They say that an army runs on its stomach. In other words, a well-fed fighting machine is going to perform much better than one that is suffering from hunger pains and lack of fuel. In fact, this concept of supply and demand affects all of us in our professional and personal lives every day in nearly every way. Regarding the telecommunications industry, Wall Street watches very carefully to ensure that new initiatives that create demand have the proper supply chains in place, so that as the demand increases the ability to meet the demand is not disrupted. Even little missteps cause Wall Street and investors to go into a tizzy.
Take Verizon’s recent play to boost demand for its FiOS system by providing a free HDTV to new subscribers taking higher tiers of service. Prior to stimulating all of this demand, though, it had underestimated the resulting interest of consumers, and therefore ended up having a higher demand for HDTV set-tops than it had anticipated (ironically, though, it appears that it had enough HDTV televisions available). Naturally, Wall Street jumped on this immediately and wondered if there would be a consumer backlash that would slow Verizon’s growth and keep it from meeting its subscriber forecast. Verizon countered by indicating that consumers were quite happy to get the new FiOS service and would wait patiently for the appropriate HDTV set-top. The jury is still out, though, on how patiently and how long these consumers will wait.
Looking at Verizon’s miscalculation, you have to wonder what then might occur related to the traditional cable industry’s DOCSIS 3.0 play to compete with fully fiber-based FTTP (fiber-to-the-premise) systems’ ability to deliver very high-speed Internet services. When DOCSIS 3.0 finally begins to roll out, and if it picks up consumer steam, as Comcast and other operators hope, will there be the proper supply of DOCSIS 3.0 cable modem/routers to meet consumer demand?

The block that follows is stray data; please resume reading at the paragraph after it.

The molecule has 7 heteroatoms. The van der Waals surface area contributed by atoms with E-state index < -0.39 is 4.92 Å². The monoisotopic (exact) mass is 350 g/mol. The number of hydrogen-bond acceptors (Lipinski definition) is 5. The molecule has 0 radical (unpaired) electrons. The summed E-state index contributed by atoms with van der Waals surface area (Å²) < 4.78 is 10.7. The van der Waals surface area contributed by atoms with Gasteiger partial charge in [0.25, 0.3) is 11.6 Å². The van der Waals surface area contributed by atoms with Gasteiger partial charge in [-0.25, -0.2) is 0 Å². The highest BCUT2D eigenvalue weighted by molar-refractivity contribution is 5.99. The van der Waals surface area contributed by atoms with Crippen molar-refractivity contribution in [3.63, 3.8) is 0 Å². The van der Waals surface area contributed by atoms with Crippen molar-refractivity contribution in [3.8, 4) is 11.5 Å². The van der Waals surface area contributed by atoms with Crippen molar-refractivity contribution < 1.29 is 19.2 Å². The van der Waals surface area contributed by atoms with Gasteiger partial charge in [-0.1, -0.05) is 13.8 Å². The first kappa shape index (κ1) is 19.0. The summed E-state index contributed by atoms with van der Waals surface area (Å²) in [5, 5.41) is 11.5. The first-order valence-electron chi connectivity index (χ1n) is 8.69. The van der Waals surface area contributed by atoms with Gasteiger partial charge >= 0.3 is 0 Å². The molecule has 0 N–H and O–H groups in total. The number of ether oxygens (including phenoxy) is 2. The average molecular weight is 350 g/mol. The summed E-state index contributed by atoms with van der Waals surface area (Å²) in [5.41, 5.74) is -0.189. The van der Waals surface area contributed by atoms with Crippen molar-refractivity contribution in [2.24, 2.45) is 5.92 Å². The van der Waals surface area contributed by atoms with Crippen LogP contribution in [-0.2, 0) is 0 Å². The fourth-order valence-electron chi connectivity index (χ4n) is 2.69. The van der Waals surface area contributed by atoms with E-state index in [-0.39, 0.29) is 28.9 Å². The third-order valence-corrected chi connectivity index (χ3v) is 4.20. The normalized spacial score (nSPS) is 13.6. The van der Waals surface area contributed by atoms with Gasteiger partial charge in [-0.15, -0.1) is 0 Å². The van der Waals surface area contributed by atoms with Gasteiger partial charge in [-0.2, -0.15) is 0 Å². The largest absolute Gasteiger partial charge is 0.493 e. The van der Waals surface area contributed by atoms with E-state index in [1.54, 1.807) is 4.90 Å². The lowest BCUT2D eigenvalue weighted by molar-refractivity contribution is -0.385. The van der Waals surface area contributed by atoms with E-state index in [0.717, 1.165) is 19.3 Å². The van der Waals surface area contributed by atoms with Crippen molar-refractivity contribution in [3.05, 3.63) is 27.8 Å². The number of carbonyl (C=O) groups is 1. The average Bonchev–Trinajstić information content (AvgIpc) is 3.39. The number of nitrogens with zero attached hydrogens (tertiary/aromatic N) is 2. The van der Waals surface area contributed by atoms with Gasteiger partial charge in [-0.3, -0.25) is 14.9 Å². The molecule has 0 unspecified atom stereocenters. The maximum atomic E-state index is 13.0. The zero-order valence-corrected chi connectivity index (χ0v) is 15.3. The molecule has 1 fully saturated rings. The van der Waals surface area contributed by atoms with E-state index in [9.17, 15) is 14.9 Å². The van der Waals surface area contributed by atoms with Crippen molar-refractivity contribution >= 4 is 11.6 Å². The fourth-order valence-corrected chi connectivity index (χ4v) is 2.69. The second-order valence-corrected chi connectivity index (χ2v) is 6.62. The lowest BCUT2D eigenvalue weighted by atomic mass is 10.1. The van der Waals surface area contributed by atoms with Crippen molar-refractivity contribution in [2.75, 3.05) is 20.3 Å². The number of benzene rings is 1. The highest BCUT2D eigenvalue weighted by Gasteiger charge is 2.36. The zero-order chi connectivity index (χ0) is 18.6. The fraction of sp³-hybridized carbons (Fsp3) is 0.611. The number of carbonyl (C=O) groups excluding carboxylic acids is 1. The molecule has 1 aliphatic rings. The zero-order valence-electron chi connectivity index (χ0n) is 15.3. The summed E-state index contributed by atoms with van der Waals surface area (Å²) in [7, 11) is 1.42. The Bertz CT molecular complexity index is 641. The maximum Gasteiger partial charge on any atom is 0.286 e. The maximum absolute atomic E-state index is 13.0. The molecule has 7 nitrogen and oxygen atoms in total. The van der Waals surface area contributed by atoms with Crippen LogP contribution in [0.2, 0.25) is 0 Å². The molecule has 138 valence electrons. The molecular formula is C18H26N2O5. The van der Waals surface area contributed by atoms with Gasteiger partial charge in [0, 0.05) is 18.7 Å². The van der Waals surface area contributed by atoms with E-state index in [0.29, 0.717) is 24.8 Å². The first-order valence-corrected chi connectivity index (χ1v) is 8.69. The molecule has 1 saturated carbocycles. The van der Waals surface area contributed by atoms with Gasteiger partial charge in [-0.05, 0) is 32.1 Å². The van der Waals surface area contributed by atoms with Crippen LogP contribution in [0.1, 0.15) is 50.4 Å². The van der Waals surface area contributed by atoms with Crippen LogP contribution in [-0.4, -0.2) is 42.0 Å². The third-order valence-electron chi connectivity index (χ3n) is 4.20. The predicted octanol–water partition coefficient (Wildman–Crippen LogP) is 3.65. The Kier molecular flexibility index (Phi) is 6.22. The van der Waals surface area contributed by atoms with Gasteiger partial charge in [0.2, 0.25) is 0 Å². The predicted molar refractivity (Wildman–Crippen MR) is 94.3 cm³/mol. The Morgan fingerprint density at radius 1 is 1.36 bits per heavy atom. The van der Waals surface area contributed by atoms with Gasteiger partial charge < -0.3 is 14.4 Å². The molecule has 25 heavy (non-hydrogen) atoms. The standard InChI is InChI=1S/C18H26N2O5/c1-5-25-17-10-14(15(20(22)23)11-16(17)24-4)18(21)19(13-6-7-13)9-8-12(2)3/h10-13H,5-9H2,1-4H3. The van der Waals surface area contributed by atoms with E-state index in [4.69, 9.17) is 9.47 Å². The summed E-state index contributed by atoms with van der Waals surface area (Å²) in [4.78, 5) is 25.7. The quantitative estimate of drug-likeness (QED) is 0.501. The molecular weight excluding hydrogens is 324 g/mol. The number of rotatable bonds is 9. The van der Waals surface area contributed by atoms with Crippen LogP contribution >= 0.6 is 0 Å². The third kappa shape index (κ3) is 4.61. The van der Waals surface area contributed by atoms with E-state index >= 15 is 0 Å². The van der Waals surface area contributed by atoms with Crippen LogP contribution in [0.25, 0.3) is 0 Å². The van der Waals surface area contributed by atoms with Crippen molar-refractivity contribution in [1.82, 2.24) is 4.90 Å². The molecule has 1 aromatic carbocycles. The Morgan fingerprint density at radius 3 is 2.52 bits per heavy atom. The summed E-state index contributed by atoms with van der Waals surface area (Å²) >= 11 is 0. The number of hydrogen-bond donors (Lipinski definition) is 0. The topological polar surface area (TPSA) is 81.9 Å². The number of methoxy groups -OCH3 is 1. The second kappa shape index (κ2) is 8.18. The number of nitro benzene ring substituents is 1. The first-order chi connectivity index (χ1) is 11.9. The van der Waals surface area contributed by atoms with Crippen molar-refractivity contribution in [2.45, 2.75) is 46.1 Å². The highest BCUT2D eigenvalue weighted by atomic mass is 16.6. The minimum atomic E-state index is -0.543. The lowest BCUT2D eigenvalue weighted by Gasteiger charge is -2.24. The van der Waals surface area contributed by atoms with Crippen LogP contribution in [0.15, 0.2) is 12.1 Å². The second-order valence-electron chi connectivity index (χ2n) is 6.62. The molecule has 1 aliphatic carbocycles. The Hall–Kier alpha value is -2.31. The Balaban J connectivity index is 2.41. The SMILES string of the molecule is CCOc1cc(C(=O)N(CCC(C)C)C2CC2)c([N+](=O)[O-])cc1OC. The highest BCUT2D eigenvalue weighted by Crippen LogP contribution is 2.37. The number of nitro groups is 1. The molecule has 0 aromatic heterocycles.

Comcast is already in a “war of the words” with FTTP providers concerning the nature of the fiber optic underpinnings of its systems, noting that it has an advanced fiber optic system (how advanced, though, depends upon how close the neighborhood node is to the home) to compete with Verizon’s system that takes fiber all the way to the home. If DOCSIS 3.0 is to add a new and attractive element to the fight, take back subscribers and gather new ones, but be more than just word play, it will need to both stimulate and then meet the demand. Just in time (JIT) delivery to streamline inventories is fine, as long as it actually is “in-time.” To paraphrase a line that has gone down in modern lore, “If JIT isn’t legit, Wall Street will have a fit.”
On another front, I hesitate to think of the broadcast consumer angst when a little less than a year from now, people may be searching high and low for digital to analog converters for all those millions of otherwise non-functioning analog televisions. Of course, those in the multichannel video provider industry have already indicated that they will be happy to jump in and continue to provide an analog signal to all those televisions (and VCRs too). This may seem old school, but in the world of supply and demand there will be significant consumer demand for analog, and the supply of analog signals has been functioning well for a long, long time.
And how about cellular voice and broadband services? Blackberrys have become incredibly popular (yes, I too am now a “Crackberry” user, but I like to say that I have learned to use it responsibly, unlike my addicted colleagues), but were almost derailed through patent infringement suits. If the demand for the service had not been so popular, would there have been such ardent attempts to leverage the supply? Most likely not.
And what of mobile WIMAX? I was hoping to use a mobile WiMAX-enabled laptop by now, but the network rollout has slowed, not because of the demand for the technology which seems to be tremendously pent up, but rather, the economics of developing a cost-effective supply chain. Moreover, any interruption in the supply chain can have a domino effect. Consistent with this, the manufacture of mobile WiMAX enabled devices has now also slowed. Well, there is always 802.11n for now, which is taking advantage of the need for speed and the ability to supply it while mobile WiMAX languishes.
The bottom line is that the supply chain is never perfect. Just ask Boeing. The Dreamliner has been a nightmare so far on the supply side, in part exacerbated by the large demand for the plane and the faster than probably realistic development timeframe that was shaped by heavy competition from Airbus and Wall Street’s low tolerance for delay and miscalculation. These types of supply/demand pressures have been the same for literally ages since market economies were first put into place, but the amount of pressure and the complexities seem to be continually escalating.
Speaking of supply and demand, if you’re in the market for a high-definition DVD player, HD-DVD units appear to be overstocked at the moment. But hurry, they won’t last long (literally!).